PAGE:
This is a list of tribes or sub-tribes who are part of the Algonquian linguistic group. (from the word “alligewinenk” which means “come together from distant places.”) This is a work in progress. There are probably others. The Algonquian-speaking (linguistic) groups include:
Abenaki, meaning Morning or Sunrise or People of the East (also spelled Abnaki, Abenaquis, Abanaki, Abenakis, AlnÃ´bak, Wabanaki) Their language is called Alnombak or Aln8bak (8 is a Jesuit symbol for a nasalized, unrounded ‘o’.) They call themselves Alnombak meaning “the People”. They were members of the Wabanaki Confederacy, along with the Maliseet, Passamaquoddy, Mi’kmaq, and the Penobscot, adversaries of the Iroquois. Previously located in the New England area of the US and currently in Quebec, Connecticut and Massachusetts.
Algonkin or Algonqiun or Weskarini (water people), Previously of the Ottawa River, now mostly found in Canada. Algonkin/Algonquin, which are tribes, are not to be confused with Algonkian/Algonquian, which is the entire language family. Algonkin are the people whose lands lie within the Ottawa Valley in Canada. The Algonkin people were also known as Abitibi, Nipissing, and Timiskaming.
Amikwa, meaning people of the Beaver, (alternate spellings: Amicouas, Amicoues, Amikouas, Amikouets, Amiqouis). Could they be the same as Illinois or Illinoetz? Illiniwek (ih-lih-new-eck), which means “the best people?” I’m still trying to determine exactly who this group is. If you know, please let us know.
Northern Arapaho and Southern Arapaho, (Arapahoe or Arrapahoe) called themselves Inuna-Ina (Hinonoeino), ‘our people’. They are closely related to the Gros Ventre (also known as Atsina), who were at one time part of this group. The Arapaho are currently found in Wyoming and Oklahoma.
Attikamekw, (Attikameks, Atikameks, Atikamekw or Tête-de-Boule). They were previously and are still of the Quebec area, having not been displaced.
Beothuk (Beothuck, Skraeling, Red Indian, Red Man) are now an extinct tribe, at least as a culture. They were the aboriginal inhabitants of Newfoundland when Europeans arrived, and were the first indigenous people the Europeans encountered in what is now Canada. Their use of Ochre (a red dye) resulted in the Europeans calling them “Red Man”, a term which was applied to native Americans, in a derogatory and racist way. Theorized to be of Norse descent, but probably of Innu or Mi’Kmaq.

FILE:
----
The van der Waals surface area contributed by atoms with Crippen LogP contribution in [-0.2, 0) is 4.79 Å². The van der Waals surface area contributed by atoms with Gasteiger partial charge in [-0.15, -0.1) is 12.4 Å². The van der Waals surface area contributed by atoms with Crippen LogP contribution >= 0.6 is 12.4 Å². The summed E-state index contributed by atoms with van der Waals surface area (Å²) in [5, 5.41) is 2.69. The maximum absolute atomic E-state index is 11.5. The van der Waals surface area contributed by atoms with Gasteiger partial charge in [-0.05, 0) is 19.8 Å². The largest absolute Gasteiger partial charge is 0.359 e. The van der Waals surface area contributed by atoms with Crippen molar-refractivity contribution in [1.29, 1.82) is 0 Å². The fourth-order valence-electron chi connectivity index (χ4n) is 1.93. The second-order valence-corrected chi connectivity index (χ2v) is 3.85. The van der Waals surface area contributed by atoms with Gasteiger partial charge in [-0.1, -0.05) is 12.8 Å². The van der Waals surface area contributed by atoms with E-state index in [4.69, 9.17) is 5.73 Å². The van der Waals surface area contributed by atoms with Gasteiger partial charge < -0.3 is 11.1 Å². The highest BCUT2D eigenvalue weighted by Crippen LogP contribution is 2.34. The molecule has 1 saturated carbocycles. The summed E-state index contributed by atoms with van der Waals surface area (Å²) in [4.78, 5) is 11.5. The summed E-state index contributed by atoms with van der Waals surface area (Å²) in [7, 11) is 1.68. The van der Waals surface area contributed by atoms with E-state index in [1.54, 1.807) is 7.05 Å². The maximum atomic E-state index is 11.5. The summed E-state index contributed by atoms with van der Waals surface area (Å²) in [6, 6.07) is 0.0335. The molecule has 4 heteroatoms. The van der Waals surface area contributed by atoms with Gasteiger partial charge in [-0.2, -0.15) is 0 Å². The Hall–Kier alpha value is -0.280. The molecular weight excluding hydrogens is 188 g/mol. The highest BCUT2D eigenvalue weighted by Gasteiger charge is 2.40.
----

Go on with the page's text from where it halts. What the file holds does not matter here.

Blackfoot or Blackfeet (misspelled by the US Government), Siksika (which means Blackfoot, referring to the dark color of the mocassins), Kainah (or Bloods), and Piegan/Peigan. Three bands are now located in Alberta, Canada and one in Montana.
Cheyenne, call themselves Tsitsistas, “the people.” (named by the Dakota word hiyenan meaning “red talkers”), lived previously from Minnesota to the Missouri River. They are now located in Montana and Oklahoma.
The Fox, or name for themselves, Meskwaki (Mesquakie or Mesquaki) means “red earth people.” They are also known as Reynard, Musquakies and Outagamies and are related to the Sauk (Sak), previously of Wisconsin and Minnesota. Today the Sauk and Meswaki are combined into one tribe with 3 bands, which are all referred to as the Sac & Fox. They currently live on reservations in Oklahoma, Kansas and Iowa.
Gros Ventres, name for themselves Anai, meaning “White Clay People.” Currently on reservations at Fort Belknap, and Fort Peck, Montana, which they share with the Assiniboine. Incorrectly called Rapid Indians, Willow Indians, Big Bellies, and Waterfall Indians. They were part of the Arapaho Nation until sometime around the 1600s. “Gros Vaunt” means “big belly” in French.
Illini, name for themselves Illiniwek (ih-lih-new-eck), means “the best people.” Formerly of Illinois, Indiana, and Iowa, now of Kansas and on the Peoria Reservation in Oklahoma.
Cree (Kiristinons, Kilistinons, Kristinaux) call themselves Ayisiniwok, Iyiniwok or Ininiwok, Eenou, Iynu, or Eeyou, meaning “the people,” or Nehiyawok. They are speakers of the Cree language. The Cree mostly live in Canada today, but can also be found in North Dakota and Montana. They have blood relatives among the Metis people.